----- Original Message ----- 
From: "Jay Chandler" <[EMAIL PROTECTED]>
To: "freebsd-questions" <freebsd-questions@freebsd.org>
Sent: Thursday, January 18, 2007 5:33 PM
Subject: Re: Mail etiquette (was: What is this mean by this term)

> >
> >
>
> Have any of these disclaimers ever proven to be even the slightest bit
> legally enforceable?
>

No they are not.  You cannot enforce something when you do not have
the recipient make an informed commitment to it.

For example, you can hold a gun to someone's head and make them
sign a contract.  The second you walk away they take the contract
to a court and bam, it's invalidated because they signed under duress.

And if you look at recent court decisions, the definition of signing under
duress has been -exceedingly- stretched these days.  Nowadays if
someone can convince a court that the contract holder ddn't completely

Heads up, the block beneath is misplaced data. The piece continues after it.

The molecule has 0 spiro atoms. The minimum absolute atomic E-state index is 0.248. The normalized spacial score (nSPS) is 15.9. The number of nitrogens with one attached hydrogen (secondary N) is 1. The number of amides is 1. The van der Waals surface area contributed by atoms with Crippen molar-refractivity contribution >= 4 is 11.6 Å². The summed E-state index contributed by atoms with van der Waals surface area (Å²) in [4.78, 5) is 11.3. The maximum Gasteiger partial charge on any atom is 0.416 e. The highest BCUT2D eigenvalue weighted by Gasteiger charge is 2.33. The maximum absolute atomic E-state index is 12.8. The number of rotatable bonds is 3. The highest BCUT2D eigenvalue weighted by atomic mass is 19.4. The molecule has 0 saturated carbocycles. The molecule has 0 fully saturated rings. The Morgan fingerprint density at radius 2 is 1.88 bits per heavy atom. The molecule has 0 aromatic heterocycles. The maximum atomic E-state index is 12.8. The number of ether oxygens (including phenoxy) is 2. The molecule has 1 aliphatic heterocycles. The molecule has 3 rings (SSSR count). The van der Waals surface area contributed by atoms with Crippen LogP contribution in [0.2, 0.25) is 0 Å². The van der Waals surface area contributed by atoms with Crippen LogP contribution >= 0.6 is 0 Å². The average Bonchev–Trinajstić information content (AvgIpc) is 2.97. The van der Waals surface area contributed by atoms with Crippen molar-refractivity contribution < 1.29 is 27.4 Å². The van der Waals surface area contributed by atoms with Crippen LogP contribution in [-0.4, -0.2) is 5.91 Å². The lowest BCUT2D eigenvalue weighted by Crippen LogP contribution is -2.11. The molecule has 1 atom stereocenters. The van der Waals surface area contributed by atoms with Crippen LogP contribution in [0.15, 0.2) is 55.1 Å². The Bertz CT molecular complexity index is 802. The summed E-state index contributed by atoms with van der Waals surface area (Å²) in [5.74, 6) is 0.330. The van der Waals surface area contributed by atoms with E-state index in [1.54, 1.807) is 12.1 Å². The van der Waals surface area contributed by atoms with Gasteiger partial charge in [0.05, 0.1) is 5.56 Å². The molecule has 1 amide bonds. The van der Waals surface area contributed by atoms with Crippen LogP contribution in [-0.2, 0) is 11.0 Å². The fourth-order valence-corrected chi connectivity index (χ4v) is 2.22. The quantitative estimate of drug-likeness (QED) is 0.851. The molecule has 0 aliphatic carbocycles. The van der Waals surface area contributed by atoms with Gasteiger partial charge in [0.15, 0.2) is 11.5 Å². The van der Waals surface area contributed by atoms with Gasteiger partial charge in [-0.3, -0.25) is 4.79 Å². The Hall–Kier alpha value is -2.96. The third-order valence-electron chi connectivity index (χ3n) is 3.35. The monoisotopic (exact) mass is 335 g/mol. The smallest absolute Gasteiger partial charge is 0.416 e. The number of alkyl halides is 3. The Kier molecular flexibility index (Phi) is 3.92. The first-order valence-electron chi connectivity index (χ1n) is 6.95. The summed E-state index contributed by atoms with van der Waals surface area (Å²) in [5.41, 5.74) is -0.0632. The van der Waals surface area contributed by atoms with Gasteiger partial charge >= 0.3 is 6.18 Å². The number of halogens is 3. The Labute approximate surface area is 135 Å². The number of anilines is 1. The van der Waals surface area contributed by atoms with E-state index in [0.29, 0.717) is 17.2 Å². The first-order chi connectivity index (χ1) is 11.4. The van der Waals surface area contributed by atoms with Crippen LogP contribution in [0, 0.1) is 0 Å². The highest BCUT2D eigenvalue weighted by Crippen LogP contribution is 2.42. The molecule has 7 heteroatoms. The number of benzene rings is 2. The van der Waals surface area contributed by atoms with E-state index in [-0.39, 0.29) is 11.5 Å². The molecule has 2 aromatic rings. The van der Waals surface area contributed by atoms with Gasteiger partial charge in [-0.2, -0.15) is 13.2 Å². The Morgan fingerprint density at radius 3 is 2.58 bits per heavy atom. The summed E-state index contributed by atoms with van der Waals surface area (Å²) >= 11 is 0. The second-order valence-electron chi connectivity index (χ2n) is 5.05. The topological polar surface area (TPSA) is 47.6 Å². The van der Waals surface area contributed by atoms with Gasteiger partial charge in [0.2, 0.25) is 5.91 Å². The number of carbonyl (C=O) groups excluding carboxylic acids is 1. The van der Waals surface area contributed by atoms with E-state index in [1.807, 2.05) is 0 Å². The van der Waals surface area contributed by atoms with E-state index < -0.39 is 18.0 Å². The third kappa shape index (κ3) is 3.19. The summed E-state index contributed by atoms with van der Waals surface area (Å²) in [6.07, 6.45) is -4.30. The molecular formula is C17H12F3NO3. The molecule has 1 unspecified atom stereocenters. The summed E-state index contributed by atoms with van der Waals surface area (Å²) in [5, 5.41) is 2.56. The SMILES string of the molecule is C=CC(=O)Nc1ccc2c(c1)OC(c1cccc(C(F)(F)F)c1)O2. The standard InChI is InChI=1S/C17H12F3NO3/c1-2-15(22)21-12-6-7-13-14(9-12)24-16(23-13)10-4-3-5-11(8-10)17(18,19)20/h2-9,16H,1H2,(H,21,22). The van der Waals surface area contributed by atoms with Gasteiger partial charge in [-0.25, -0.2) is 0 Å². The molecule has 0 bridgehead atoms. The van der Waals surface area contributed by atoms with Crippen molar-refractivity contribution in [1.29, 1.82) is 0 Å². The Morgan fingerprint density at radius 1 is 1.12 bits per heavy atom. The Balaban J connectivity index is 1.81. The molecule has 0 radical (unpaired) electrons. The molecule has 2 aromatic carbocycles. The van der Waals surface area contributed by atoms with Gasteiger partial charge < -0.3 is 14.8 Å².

inform them of every last little condition, they can invalidate the
contract.

And this is a signed, notarized, witnessed contract we are talking about.
The idea that something like these disclaimers, or for that matter, software
shrink wrap licenses, would hold any legal water is just preposterous.

> I mean, for God's sake, they're at the bottom of the message,
> essentially telling you not to read the message you just read.
>

It would make no difference where they were in the message.  The
people insisting on these disclaimers have absolutely no legal knowledge
whatsoever.

Ted

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